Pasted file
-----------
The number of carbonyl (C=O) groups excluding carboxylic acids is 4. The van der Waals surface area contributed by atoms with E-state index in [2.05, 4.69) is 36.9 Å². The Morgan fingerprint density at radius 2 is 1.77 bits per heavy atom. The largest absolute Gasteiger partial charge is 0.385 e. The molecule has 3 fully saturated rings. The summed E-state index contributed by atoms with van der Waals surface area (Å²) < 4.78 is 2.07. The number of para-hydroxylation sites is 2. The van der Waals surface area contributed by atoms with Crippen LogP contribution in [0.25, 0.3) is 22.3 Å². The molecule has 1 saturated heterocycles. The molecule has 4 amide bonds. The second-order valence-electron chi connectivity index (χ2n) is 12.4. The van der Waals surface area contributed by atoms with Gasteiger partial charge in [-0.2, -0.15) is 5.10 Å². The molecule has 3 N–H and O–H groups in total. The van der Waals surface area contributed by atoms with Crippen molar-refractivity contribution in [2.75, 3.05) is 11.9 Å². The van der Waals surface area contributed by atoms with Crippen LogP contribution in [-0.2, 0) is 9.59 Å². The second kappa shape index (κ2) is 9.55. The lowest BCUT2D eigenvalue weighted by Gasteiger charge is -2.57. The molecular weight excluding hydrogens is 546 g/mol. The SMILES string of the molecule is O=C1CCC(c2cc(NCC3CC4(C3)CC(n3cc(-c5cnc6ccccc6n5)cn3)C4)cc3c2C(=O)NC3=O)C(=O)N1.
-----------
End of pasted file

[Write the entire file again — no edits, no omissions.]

The number of carbonyl (C=O) groups excluding carboxylic acids is 4. The van der Waals surface area contributed by atoms with E-state index in [2.05, 4.69) is 36.9 Å². The Morgan fingerprint density at radius 2 is 1.77 bits per heavy atom. The largest absolute Gasteiger partial charge is 0.385 e. The molecule has 3 fully saturated rings. The summed E-state index contributed by atoms with van der Waals surface area (Å²) < 4.78 is 2.07. The number of para-hydroxylation sites is 2. The van der Waals surface area contributed by atoms with Crippen LogP contribution in [0.25, 0.3) is 22.3 Å². The molecule has 1 saturated heterocycles. The molecule has 4 amide bonds. The second-order valence-electron chi connectivity index (χ2n) is 12.4. The van der Waals surface area contributed by atoms with Gasteiger partial charge in [-0.2, -0.15) is 5.10 Å². The molecule has 3 N–H and O–H groups in total. The van der Waals surface area contributed by atoms with Crippen molar-refractivity contribution in [2.75, 3.05) is 11.9 Å². The van der Waals surface area contributed by atoms with Crippen LogP contribution in [-0.2, 0) is 9.59 Å². The second kappa shape index (κ2) is 9.55. The lowest BCUT2D eigenvalue weighted by Gasteiger charge is -2.57. The molecular weight excluding hydrogens is 546 g/mol. The SMILES string of the molecule is O=C1CCC(c2cc(NCC3CC4(C3)CC(n3cc(-c5cnc6ccccc6n5)cn3)C4)cc3c2C(=O)NC3=O)C(=O)N1.